Just when most of us thought it would be a fun and action-filled Sunday, it turned out to be action-filled in a violent way. A brawl erupted at NAIA Terminal 3 when Raymart Santiago with six other men ganged up on Philippine Daily Inquirer Columnist and one quarter of the balls-incarnated Tulfo Brothers, Ramon, for taking photos of the former’s wife, Claudine Barreto. According to Ramon, he noticed a woman giving a stewardess a dressing down over an off-loaded luggage. He also said that he did not recognized the woman, whom he described as matronly-looking with a pretty face, as actress Claudine Barreto.

Minutes after the incident, as expected, the internet through various forms of social media erupts with taunts and jeers. In a country where these fights are considered ‘entertainment’, especially if it involves known personalities, it is but expected to be the instant talk of the town. And to spice things up, the footage of the actual brawl spread on the internet and is considered far better than the defunct MTV show, Celebrity Deathmatch.

The fiasco is far from over as both parties are threatening to sue each other in court. And I expect this to be the content of tabloids and showbiz-oriented shows for weeks to come.

But I did not expect what I saw this morning.

In today’s issue my favorite broadsheet Philippine Daily Inquirer, the banner story came to me as a shocker. Yes, ladies and gentlemen, they put yesterday’s airport brouhaha in the front page as the main headline. At first, I was disgusted and I felt a little disrespect for the broadsheet but things eventually came down on me. 1. Ramon Tulfo is one of theirs. He is a columnist and and announcer for Radyo Inquirer. 2. Maybe because it was a slow news day yesterday? Over the past days, the headlines are all about the recently-concluded ADB Governor’s meeting (which, I believe, millions of Filipinos, including me, don’t know what that is all about). And the event was the biggest news yesterday? 3. Or is just an ice breaker for the bloody return of the impeachment trial. Or not. Whatever.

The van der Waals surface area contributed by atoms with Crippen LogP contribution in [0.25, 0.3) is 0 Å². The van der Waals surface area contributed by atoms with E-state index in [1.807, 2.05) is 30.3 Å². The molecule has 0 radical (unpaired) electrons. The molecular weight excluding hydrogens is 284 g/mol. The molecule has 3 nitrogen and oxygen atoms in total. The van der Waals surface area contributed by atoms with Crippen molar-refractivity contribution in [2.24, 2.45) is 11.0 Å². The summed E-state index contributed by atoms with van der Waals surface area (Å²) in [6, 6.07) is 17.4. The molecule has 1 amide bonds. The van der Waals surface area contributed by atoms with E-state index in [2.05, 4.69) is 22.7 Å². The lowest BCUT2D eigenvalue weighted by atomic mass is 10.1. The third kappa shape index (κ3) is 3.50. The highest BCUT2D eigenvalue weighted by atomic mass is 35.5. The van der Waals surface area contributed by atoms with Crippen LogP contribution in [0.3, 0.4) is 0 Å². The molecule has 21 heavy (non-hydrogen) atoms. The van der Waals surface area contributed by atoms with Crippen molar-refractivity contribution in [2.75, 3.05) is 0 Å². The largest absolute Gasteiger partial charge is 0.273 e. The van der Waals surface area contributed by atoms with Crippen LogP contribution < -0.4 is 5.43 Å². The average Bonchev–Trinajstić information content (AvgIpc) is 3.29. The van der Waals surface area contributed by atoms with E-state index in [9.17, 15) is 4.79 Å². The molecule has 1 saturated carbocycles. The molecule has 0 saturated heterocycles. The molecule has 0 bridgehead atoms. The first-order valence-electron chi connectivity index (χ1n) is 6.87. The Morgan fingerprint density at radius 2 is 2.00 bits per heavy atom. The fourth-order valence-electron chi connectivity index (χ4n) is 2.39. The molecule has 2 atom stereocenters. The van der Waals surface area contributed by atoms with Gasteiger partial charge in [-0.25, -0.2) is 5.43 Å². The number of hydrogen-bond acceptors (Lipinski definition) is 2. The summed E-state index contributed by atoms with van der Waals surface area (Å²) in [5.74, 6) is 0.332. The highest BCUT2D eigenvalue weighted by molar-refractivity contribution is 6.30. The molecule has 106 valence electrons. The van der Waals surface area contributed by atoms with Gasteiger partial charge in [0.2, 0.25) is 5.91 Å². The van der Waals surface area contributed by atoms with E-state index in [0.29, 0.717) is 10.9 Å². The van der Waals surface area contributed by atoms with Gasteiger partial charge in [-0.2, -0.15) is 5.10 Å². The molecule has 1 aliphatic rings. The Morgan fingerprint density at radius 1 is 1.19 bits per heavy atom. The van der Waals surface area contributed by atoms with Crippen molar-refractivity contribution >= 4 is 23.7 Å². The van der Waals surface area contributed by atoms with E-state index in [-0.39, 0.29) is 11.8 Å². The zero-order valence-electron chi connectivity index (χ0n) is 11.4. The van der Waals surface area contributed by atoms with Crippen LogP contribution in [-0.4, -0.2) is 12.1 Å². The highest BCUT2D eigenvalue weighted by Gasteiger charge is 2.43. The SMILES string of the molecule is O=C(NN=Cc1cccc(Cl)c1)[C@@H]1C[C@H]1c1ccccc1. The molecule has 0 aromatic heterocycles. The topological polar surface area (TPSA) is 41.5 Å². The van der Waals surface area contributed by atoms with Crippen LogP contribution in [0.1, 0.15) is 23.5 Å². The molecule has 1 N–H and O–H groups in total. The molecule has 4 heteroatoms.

I have no idea why the editors chose this as their banner story, which, in my opinion, appears to be tabloid-ish. Well, in the country where there are no clear boundaries politics, showbiz, and whatnots, what would you expect?

And to add insult to the injury, here at Juan Republic, let us dig further into the issue. Screw the impeachment trial! This is more exciting. The following items are satirical and should be taken with a grain of salt:

  • Moonsanity. Let us blame the moon’s gravitational pull. Maybe, in yesterday’s super moon, the moon approached the earth too close and its gravity sucked the fluids and loosen a few sanity screws and temper bolts of these individuals. Yes, the moon is that powerful.
  • Camera Obscura. According to NAIA General Manager Angel Honrado,there were no CCTVs at the carousel area of the NAIA Terminal 3. Congratulations and good luck to your luggage. Now the criminal minds know where the airport’s vulnerability is. Wait, how much again is the terminal fee at our world-class airport? Is it worth the price?
  • Airport Security. Have you seen the video of the brawl? If you were keen enough to observe, you will see helpless airport security guards who were no match to break off the power of action star Raymart Santiago and former mermaid Claudine Barreto. Wow. It seems like security can be a factor to put NAIA at the list of the world’s worst airport again. Again, congratulations.
  • Matrona+Hulk=Clash of the Titans. According to Mon Tulfo’s version of the story, he did not immediately recognized the woman as Claudine Barreto. He described her to members of the Press in an interview as “tumaba at mukhang matrona”. What a deadly combo! I expect a monster worse than the Hulk in the days to come. (Speaking of which, I wonder if Hulk’s character is a woman, how worse could she get with all the stress and PMS. Damn. I cannot fathom. But that’s another story.)
  • Mythbusters. It has been a long-time tsismis that Claudine and Raymart’s marriage is on the rocks and the two are already separated. Well, here it is, the proof of their happy and action-filled bond as husband and wife. I’m sorry showbiz writers, the myth has been busted this time.